Can Frasers Logistics & Industrial Trust weather the tumbling Australian dollar?

Its DPU dipped 1.1% YoY in Q1 to $0.017 from $0.018 in 2018.

Beefing up Frasers Logistics & Industrial Trust’s (FLT) portfolio with an attractive pipeline of acquisitions could buffer the the impact a weak Australian dollar had on the firm’s Q1 earnings going into 2019, according to a report by DBS Equity Research.

Australia remains as FLT’s core markets, following its divestments and purchases brought about by the firm’s capital recycling strategy. In August 2018, FLT completed the divestments of two properties for $8.48m (A$8.75m) and $87.75m (A$90.5m), whilst purchasing two properties for an aggregate amount of $60.7m (A$62.6m). The two acquisitions were reported to have net property income (NPI) yields of 6.1% and 6.8%.

Whilst the firm opened the year strongly with its NPI and revenue jumping 46.5% YoY and 40.3% YoY to $48.93m and $59.52m respectively, its distribution per unit (DPU) in SGD terms dipped 1.1% YoY to $0.017 in Q1 from $0.018 during the same period in 2017. The decline was attributed to an enlarged unit base and a lower hedged exchange rate, the firm explained in its financial statement.

Also read: Frasers Logistics & Industrial Trust Q1 NPI jumped 46.5% to $48.93m

“Gearing has increased to 35.6% but remains within the comfortable range with a headroom of over $486.11m (A$500m) that can be tapped on opportunistically,” DBS’ analysts noted, after taking into account the favourable conditions for the logistics and industrial market in Europe FLT cited in its financial statement. “Looking ahead, Frasers Logistics & Industrial Asset Management continues to see inorganic growth opportunities to bulk up its portfolio.”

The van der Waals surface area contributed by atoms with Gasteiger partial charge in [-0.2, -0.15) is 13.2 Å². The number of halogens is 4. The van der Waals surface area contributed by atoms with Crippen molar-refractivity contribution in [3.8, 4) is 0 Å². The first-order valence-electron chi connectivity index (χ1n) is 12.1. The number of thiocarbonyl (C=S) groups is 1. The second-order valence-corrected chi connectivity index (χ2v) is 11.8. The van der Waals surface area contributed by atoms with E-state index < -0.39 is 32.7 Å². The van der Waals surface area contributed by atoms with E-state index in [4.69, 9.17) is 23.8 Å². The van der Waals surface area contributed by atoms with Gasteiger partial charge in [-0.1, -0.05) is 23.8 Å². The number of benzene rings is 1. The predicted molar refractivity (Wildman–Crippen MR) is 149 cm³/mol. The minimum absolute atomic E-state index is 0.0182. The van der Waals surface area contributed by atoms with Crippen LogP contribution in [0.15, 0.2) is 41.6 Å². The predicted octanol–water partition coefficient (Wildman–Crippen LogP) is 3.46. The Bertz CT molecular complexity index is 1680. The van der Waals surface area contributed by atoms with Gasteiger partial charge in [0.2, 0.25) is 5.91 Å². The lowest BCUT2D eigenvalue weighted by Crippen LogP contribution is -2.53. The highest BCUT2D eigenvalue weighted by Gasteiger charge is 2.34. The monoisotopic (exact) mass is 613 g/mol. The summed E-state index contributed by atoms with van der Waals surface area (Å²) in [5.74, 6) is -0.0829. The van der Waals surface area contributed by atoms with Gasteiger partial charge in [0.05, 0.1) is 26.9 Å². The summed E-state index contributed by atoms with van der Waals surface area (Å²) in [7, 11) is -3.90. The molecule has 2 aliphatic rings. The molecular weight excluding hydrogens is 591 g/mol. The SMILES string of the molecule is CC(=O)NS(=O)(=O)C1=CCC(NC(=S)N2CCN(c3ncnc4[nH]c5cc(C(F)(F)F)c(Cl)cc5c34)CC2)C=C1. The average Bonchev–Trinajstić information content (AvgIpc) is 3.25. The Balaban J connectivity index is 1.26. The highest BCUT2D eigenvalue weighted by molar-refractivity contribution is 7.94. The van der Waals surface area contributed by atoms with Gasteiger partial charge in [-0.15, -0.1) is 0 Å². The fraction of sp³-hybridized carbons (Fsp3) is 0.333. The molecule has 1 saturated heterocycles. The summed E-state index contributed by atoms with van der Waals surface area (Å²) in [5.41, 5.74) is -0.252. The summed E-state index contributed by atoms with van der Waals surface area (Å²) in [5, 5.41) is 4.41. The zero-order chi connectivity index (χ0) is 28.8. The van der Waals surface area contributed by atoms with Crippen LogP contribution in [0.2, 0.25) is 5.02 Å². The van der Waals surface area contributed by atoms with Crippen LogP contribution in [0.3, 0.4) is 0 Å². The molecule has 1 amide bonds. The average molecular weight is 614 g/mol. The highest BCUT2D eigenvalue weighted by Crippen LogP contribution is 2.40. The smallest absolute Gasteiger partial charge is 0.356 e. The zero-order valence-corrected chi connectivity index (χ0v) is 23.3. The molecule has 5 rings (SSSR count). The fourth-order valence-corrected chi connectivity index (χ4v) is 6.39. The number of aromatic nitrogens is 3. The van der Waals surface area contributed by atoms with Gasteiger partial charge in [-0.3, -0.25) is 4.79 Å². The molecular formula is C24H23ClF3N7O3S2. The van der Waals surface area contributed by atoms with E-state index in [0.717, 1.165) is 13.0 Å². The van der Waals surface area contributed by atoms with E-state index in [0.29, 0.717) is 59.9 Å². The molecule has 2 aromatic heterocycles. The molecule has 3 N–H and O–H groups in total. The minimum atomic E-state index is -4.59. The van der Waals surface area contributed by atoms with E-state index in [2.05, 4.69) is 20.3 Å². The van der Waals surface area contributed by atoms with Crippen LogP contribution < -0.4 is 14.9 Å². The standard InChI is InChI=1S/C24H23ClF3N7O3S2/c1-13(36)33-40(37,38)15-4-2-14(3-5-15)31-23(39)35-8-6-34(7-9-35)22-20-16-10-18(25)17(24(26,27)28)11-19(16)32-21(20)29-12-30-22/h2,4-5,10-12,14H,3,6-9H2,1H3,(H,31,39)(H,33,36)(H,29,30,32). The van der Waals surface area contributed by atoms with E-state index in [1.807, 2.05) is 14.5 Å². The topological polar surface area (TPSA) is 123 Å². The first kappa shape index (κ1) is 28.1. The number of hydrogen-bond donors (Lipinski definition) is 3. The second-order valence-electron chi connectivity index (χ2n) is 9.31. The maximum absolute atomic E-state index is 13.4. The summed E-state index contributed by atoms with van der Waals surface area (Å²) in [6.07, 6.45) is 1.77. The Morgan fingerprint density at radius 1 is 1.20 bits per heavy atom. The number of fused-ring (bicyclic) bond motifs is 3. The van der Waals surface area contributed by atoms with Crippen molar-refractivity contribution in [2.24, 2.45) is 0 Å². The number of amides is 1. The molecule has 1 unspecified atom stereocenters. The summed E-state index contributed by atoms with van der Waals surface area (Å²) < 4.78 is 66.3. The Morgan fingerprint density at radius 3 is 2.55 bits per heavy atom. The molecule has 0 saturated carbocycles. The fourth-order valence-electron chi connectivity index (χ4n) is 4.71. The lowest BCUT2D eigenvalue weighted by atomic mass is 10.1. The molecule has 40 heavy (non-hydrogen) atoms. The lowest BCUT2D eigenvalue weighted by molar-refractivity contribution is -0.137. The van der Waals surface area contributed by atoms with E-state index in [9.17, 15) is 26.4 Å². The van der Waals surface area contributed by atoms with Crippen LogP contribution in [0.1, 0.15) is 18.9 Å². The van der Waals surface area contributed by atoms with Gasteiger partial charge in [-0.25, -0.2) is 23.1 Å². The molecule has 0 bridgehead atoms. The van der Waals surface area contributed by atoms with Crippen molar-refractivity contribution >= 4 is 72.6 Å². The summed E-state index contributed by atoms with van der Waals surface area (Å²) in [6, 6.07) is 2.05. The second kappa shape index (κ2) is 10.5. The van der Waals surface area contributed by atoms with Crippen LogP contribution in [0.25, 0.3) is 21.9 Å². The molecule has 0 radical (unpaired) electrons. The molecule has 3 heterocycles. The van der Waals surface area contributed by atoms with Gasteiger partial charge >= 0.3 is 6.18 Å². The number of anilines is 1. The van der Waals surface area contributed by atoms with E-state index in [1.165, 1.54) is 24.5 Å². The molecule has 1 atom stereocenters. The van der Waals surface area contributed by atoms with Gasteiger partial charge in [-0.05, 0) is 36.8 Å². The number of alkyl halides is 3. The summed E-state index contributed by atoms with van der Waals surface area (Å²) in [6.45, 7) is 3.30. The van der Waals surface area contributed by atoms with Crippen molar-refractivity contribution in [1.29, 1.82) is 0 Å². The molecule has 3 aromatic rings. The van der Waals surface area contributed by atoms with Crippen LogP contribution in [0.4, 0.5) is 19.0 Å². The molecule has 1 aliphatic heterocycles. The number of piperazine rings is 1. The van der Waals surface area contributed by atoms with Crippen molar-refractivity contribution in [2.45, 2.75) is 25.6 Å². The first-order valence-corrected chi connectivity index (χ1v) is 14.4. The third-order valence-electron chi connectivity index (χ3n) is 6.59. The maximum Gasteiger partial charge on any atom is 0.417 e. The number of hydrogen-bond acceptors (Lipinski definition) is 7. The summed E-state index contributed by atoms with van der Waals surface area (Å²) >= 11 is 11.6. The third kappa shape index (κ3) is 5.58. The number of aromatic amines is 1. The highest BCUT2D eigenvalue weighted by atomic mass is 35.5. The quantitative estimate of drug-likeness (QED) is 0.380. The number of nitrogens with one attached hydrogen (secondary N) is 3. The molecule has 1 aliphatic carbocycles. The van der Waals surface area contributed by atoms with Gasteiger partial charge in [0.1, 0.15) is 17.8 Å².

As of December 2018, FLT’s portfolio remained at near full occupancy at 99.6% with a weighted average lease expiry (WALE) by gross rental income (GR) of 6.71 years, which implies strong income visibility, DBS’s analysts observed in the report.

“From our understanding, FLT still has a $20.81m (A$21.4m) of divestment gains which it can tap on for future distributions to unitholders,” OCBC Investment Research’s (OIR) analyst Andy Wong Teck Ching commented in a separate report. “We believe this will help to buffer the current weakness in the AUD.”

FLT’s European acquisitions in Germany and the Netherlands, along with its Australian buys in FY18, were said to be the primary drivers for the increase in the firm’s NPI and revenue in Q1.

According to FLT, the market share generated by the firm’s light industrial assets in Germany increased significantly during the quarter with industrial assets accounting for one third of transaction volume at $2.32b, whilst lower land prices and the location of the east-west transport corridor in the south of Netherlands is spurring the development of larger distribution centres in the area.

The sentiment was echoed by OIR’s report which highlighted that a robust sponsor pipeline will largely benefit FLT. Ching added that whilst not all the properties will be suitable for FLT, Frasers Logistics & Industrial Asset Management cited that there are a number of stabilised assets which could be potential growth drivers. 

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